After setting up wood and the rest of the plants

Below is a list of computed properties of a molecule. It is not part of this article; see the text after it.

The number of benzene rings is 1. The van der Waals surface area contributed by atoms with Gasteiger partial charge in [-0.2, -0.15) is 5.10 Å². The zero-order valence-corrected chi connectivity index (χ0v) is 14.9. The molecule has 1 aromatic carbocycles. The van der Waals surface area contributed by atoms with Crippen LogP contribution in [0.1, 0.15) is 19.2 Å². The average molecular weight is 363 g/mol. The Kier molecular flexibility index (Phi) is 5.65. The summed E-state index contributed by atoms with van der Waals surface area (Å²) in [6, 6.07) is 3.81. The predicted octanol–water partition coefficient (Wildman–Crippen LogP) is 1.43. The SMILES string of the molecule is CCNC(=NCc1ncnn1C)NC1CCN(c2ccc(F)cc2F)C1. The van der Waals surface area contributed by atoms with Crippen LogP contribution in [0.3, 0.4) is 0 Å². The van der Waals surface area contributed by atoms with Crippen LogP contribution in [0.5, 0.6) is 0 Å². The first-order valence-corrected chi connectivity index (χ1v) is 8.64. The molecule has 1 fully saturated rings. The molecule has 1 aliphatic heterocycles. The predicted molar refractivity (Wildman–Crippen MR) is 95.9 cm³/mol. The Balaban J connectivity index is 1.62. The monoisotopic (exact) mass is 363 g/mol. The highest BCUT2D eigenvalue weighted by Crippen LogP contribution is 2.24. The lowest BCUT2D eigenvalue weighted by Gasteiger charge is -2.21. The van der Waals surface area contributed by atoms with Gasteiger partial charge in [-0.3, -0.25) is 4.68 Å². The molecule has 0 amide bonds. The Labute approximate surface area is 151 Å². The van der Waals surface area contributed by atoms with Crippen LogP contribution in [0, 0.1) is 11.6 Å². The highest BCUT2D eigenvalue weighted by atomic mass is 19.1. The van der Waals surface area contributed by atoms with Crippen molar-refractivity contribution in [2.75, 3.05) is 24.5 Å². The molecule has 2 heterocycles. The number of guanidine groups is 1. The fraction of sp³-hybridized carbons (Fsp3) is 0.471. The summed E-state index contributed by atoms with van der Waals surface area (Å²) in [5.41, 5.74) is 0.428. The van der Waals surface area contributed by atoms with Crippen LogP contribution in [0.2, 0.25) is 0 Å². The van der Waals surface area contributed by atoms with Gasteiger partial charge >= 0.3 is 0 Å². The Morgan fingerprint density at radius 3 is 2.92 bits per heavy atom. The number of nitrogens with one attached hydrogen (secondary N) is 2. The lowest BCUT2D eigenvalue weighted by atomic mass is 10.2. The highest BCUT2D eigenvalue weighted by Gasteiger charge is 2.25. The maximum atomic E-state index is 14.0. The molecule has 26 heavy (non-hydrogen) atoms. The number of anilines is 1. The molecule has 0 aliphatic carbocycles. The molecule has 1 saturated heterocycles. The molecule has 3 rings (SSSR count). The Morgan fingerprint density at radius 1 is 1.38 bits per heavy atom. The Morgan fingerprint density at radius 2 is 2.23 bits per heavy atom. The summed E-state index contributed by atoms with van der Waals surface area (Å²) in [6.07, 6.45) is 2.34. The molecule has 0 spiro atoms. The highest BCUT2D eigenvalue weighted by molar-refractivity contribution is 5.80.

Started with a one gallon vivarium style container from Michael's Originally planned on it being a no-tech tank, but decided I would be happier with some water movement and filtration. I designed a custom water pump sponge filter. Used Eco-Complete for Substrate Using Malasian driftwood for hardscape. Sticking to fewer plants for this build to stay more organized. Monte carlo planted in substrate for carpet, and a monte carlo mat to cover up the filter. A little bush of s. repens. A small bit of anubias nana. Would like to add a floating plant, but havent been able to source any. Once cycled, I will be adding shrimp. Planning on 5 RCS or orange rili to start. Cycling this tank has been much harder so far. We added some Safestart+, but have not seen any real progress yet. I am keeping two small nerite snails in here to create the ammonia, feeding them since algae hasn't established. This tank will be much more of a custom project for us. I designed and built a 1"x2"x3" large water pump sponge filter to help the water stay a little more clear and give the bacteria some flow to process the ammonia. For the lid, we are also going completely custom, designing an acrylic and wood lid with built in lighting and containment for floating plants. We have a laser cutter and CNC so it is fun to have the lid be a separate design project. My goal with the lights is to have too much light available, and the ability to dim. That way we can grow the plants but turn down to reduce algae problems as needed. This tank will eventually go on my desk at work. Since it is a pretty professional environment, it is important that this tank isn't noisy or technical looking, and is attractive for client meetings in my office. There is a rather small available footprint which is why we went with the 1-gallon, even though it will be more challenging. So far, it looks like we are getting a little nitrite, but its slow going. Doing daily water changes and dosing Prime so we don't kill off the snails.